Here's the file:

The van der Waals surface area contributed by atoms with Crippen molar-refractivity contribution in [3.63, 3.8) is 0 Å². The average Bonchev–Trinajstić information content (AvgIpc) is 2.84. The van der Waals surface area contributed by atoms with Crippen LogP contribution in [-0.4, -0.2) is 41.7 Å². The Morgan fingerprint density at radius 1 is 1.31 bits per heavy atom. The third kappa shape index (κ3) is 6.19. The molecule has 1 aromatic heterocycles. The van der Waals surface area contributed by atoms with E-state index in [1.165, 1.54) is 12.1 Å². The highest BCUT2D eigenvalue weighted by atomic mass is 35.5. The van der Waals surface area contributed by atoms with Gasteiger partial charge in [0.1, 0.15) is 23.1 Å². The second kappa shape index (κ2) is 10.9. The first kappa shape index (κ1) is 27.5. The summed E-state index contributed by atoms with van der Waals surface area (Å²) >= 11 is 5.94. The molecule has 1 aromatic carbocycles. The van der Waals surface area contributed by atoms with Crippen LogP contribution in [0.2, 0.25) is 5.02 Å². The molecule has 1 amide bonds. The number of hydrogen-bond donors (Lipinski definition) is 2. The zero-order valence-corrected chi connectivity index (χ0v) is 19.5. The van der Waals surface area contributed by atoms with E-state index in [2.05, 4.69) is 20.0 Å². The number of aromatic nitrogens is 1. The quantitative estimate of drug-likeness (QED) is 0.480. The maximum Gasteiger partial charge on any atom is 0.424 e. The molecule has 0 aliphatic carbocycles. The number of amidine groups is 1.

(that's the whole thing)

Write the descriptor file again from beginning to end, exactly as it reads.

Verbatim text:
The van der Waals surface area contributed by atoms with Crippen molar-refractivity contribution in [3.63, 3.8) is 0 Å². The average Bonchev–Trinajstić information content (AvgIpc) is 2.84. The van der Waals surface area contributed by atoms with Crippen LogP contribution in [-0.4, -0.2) is 41.7 Å². The Morgan fingerprint density at radius 1 is 1.31 bits per heavy atom. The third kappa shape index (κ3) is 6.19. The molecule has 1 aromatic heterocycles. The van der Waals surface area contributed by atoms with E-state index in [1.165, 1.54) is 12.1 Å². The highest BCUT2D eigenvalue weighted by atomic mass is 35.5. The van der Waals surface area contributed by atoms with Gasteiger partial charge in [0.1, 0.15) is 23.1 Å². The second kappa shape index (κ2) is 10.9. The first kappa shape index (κ1) is 27.5. The summed E-state index contributed by atoms with van der Waals surface area (Å²) >= 11 is 5.94. The molecule has 1 aromatic carbocycles. The van der Waals surface area contributed by atoms with Crippen LogP contribution in [0.2, 0.25) is 5.02 Å². The molecule has 1 amide bonds. The number of hydrogen-bond donors (Lipinski definition) is 2. The zero-order valence-corrected chi connectivity index (χ0v) is 19.5. The van der Waals surface area contributed by atoms with E-state index in [2.05, 4.69) is 20.0 Å². The number of aromatic nitrogens is 1. The quantitative estimate of drug-likeness (QED) is 0.480. The maximum Gasteiger partial charge on any atom is 0.424 e. The molecule has 0 aliphatic carbocycles. The number of amidine groups is 1.